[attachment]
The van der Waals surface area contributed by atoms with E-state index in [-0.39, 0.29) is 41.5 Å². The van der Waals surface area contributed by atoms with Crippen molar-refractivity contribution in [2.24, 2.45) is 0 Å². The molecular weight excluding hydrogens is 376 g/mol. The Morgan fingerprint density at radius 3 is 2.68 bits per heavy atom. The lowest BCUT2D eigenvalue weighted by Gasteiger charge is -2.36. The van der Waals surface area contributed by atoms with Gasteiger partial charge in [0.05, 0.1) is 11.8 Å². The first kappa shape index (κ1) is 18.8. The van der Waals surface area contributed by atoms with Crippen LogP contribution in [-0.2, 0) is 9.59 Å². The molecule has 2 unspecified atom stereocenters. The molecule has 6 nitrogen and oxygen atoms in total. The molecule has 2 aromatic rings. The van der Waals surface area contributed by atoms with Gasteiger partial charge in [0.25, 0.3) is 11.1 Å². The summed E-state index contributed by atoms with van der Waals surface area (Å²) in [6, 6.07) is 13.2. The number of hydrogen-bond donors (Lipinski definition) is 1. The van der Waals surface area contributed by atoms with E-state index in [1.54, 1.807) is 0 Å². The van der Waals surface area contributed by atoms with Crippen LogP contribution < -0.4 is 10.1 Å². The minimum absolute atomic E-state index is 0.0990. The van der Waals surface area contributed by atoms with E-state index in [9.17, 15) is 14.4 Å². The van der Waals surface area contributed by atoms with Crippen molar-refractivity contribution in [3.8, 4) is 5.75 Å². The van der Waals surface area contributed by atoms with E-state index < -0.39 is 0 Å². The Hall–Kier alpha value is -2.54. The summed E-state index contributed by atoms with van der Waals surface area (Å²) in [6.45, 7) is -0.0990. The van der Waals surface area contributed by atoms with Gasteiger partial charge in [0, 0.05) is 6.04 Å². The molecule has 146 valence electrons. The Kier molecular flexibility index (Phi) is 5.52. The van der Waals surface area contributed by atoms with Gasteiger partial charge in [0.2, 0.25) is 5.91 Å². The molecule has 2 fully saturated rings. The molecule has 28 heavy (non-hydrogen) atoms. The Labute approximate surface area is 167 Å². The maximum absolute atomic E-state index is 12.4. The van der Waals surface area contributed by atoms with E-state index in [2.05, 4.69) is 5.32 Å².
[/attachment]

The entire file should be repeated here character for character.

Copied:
The van der Waals surface area contributed by atoms with E-state index in [-0.39, 0.29) is 41.5 Å². The van der Waals surface area contributed by atoms with Crippen molar-refractivity contribution in [2.24, 2.45) is 0 Å². The molecular weight excluding hydrogens is 376 g/mol. The Morgan fingerprint density at radius 3 is 2.68 bits per heavy atom. The lowest BCUT2D eigenvalue weighted by Gasteiger charge is -2.36. The van der Waals surface area contributed by atoms with Gasteiger partial charge in [0.05, 0.1) is 11.8 Å². The first kappa shape index (κ1) is 18.8. The van der Waals surface area contributed by atoms with Crippen LogP contribution in [-0.2, 0) is 9.59 Å². The molecule has 2 unspecified atom stereocenters. The molecule has 6 nitrogen and oxygen atoms in total. The molecule has 2 aromatic rings. The van der Waals surface area contributed by atoms with Gasteiger partial charge in [0.25, 0.3) is 11.1 Å². The summed E-state index contributed by atoms with van der Waals surface area (Å²) in [6, 6.07) is 13.2. The number of hydrogen-bond donors (Lipinski definition) is 1. The van der Waals surface area contributed by atoms with E-state index in [1.54, 1.807) is 0 Å². The van der Waals surface area contributed by atoms with Crippen LogP contribution < -0.4 is 10.1 Å². The minimum absolute atomic E-state index is 0.0990. The van der Waals surface area contributed by atoms with E-state index in [9.17, 15) is 14.4 Å². The van der Waals surface area contributed by atoms with Crippen molar-refractivity contribution in [3.8, 4) is 5.75 Å². The van der Waals surface area contributed by atoms with E-state index < -0.39 is 0 Å². The Hall–Kier alpha value is -2.54. The summed E-state index contributed by atoms with van der Waals surface area (Å²) in [6.45, 7) is -0.0990. The van der Waals surface area contributed by atoms with Gasteiger partial charge in [0, 0.05) is 6.04 Å². The molecule has 146 valence electrons. The Kier molecular flexibility index (Phi) is 5.52. The van der Waals surface area contributed by atoms with Gasteiger partial charge in [0.2, 0.25) is 5.91 Å². The molecule has 2 fully saturated rings. The molecule has 28 heavy (non-hydrogen) atoms. The Labute approximate surface area is 167 Å². The maximum absolute atomic E-state index is 12.4. The van der Waals surface area contributed by atoms with E-state index in [2.05, 4.69) is 5.32 Å².